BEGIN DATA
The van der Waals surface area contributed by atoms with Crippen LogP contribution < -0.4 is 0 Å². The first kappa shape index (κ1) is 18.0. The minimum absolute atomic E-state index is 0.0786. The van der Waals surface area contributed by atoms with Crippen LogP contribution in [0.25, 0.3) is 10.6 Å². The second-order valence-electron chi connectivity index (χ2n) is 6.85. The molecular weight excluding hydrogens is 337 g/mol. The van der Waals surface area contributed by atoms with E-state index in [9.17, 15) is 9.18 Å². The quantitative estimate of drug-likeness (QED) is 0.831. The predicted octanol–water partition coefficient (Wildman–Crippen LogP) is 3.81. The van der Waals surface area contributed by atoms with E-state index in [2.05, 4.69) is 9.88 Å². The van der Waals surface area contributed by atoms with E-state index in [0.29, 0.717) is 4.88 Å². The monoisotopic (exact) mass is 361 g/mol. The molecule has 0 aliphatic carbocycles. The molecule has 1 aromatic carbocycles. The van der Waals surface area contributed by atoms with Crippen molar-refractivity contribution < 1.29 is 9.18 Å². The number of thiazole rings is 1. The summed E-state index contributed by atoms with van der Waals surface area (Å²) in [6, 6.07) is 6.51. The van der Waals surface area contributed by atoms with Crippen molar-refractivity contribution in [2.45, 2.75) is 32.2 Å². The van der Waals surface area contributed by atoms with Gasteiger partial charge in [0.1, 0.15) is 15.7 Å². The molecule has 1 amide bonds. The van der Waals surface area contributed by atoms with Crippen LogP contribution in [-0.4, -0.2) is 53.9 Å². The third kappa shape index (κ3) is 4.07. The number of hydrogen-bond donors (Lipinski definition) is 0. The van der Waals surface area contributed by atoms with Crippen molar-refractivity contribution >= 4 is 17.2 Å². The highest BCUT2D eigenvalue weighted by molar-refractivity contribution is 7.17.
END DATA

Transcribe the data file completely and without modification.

The van der Waals surface area contributed by atoms with Crippen LogP contribution < -0.4 is 0 Å². The first kappa shape index (κ1) is 18.0. The minimum absolute atomic E-state index is 0.0786. The van der Waals surface area contributed by atoms with Crippen LogP contribution in [0.25, 0.3) is 10.6 Å². The second-order valence-electron chi connectivity index (χ2n) is 6.85. The molecular weight excluding hydrogens is 337 g/mol. The van der Waals surface area contributed by atoms with E-state index in [9.17, 15) is 9.18 Å². The quantitative estimate of drug-likeness (QED) is 0.831. The predicted octanol–water partition coefficient (Wildman–Crippen LogP) is 3.81. The van der Waals surface area contributed by atoms with E-state index in [2.05, 4.69) is 9.88 Å². The van der Waals surface area contributed by atoms with E-state index in [0.29, 0.717) is 4.88 Å². The monoisotopic (exact) mass is 361 g/mol. The molecule has 0 aliphatic carbocycles. The molecule has 1 aromatic carbocycles. The van der Waals surface area contributed by atoms with Crippen molar-refractivity contribution < 1.29 is 9.18 Å². The number of thiazole rings is 1. The summed E-state index contributed by atoms with van der Waals surface area (Å²) in [6, 6.07) is 6.51. The van der Waals surface area contributed by atoms with Crippen molar-refractivity contribution in [2.45, 2.75) is 32.2 Å². The van der Waals surface area contributed by atoms with Gasteiger partial charge in [0.1, 0.15) is 15.7 Å². The molecule has 1 amide bonds. The van der Waals surface area contributed by atoms with Crippen LogP contribution in [-0.4, -0.2) is 53.9 Å². The third kappa shape index (κ3) is 4.07. The number of hydrogen-bond donors (Lipinski definition) is 0. The van der Waals surface area contributed by atoms with Crippen molar-refractivity contribution >= 4 is 17.2 Å². The highest BCUT2D eigenvalue weighted by molar-refractivity contribution is 7.17.